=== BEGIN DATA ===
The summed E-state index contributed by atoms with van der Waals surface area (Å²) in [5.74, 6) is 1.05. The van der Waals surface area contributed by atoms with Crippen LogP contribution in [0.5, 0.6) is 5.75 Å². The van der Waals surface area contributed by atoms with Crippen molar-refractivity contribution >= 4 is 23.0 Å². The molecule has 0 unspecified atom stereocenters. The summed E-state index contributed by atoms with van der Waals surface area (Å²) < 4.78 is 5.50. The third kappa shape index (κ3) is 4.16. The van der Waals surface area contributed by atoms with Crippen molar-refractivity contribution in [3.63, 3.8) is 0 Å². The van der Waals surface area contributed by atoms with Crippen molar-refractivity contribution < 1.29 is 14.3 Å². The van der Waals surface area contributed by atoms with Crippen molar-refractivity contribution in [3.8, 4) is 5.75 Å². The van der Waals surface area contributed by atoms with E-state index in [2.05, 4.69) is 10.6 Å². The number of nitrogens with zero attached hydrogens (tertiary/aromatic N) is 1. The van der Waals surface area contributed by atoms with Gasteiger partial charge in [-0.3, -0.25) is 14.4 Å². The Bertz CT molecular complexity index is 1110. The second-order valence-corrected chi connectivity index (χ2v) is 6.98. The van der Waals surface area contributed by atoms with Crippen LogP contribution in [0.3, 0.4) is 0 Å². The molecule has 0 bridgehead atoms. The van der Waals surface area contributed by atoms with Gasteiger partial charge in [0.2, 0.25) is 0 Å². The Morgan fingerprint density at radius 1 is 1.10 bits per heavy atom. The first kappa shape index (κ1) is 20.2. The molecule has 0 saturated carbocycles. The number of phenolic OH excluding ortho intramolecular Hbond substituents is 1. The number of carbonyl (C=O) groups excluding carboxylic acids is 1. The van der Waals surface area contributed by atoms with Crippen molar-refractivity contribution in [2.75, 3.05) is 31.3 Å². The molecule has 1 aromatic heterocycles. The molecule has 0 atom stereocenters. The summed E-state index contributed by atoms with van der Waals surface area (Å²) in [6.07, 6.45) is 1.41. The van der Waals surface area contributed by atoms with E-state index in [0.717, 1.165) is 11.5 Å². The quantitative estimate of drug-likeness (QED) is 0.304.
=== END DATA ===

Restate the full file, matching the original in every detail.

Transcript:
The summed E-state index contributed by atoms with van der Waals surface area (Å²) in [5.74, 6) is 1.05. The van der Waals surface area contributed by atoms with Crippen LogP contribution in [0.5, 0.6) is 5.75 Å². The van der Waals surface area contributed by atoms with Crippen molar-refractivity contribution >= 4 is 23.0 Å². The molecule has 0 unspecified atom stereocenters. The summed E-state index contributed by atoms with van der Waals surface area (Å²) < 4.78 is 5.50. The third kappa shape index (κ3) is 4.16. The van der Waals surface area contributed by atoms with Crippen molar-refractivity contribution in [3.63, 3.8) is 0 Å². The van der Waals surface area contributed by atoms with Crippen molar-refractivity contribution < 1.29 is 14.3 Å². The van der Waals surface area contributed by atoms with Crippen molar-refractivity contribution in [3.8, 4) is 5.75 Å². The van der Waals surface area contributed by atoms with E-state index in [2.05, 4.69) is 10.6 Å². The number of nitrogens with zero attached hydrogens (tertiary/aromatic N) is 1. The van der Waals surface area contributed by atoms with Gasteiger partial charge in [-0.3, -0.25) is 14.4 Å². The Bertz CT molecular complexity index is 1110. The second-order valence-corrected chi connectivity index (χ2v) is 6.98. The van der Waals surface area contributed by atoms with Crippen LogP contribution in [0.3, 0.4) is 0 Å². The molecule has 0 bridgehead atoms. The van der Waals surface area contributed by atoms with Gasteiger partial charge in [0.2, 0.25) is 0 Å². The Morgan fingerprint density at radius 1 is 1.10 bits per heavy atom. The first kappa shape index (κ1) is 20.2. The molecule has 0 saturated carbocycles. The number of phenolic OH excluding ortho intramolecular Hbond substituents is 1. The number of carbonyl (C=O) groups excluding carboxylic acids is 1. The van der Waals surface area contributed by atoms with Crippen molar-refractivity contribution in [2.75, 3.05) is 31.3 Å². The molecule has 1 aromatic heterocycles. The molecule has 0 atom stereocenters. The summed E-state index contributed by atoms with van der Waals surface area (Å²) in [6.07, 6.45) is 1.41. The van der Waals surface area contributed by atoms with E-state index in [0.717, 1.165) is 11.5 Å². The quantitative estimate of drug-likeness (QED) is 0.304.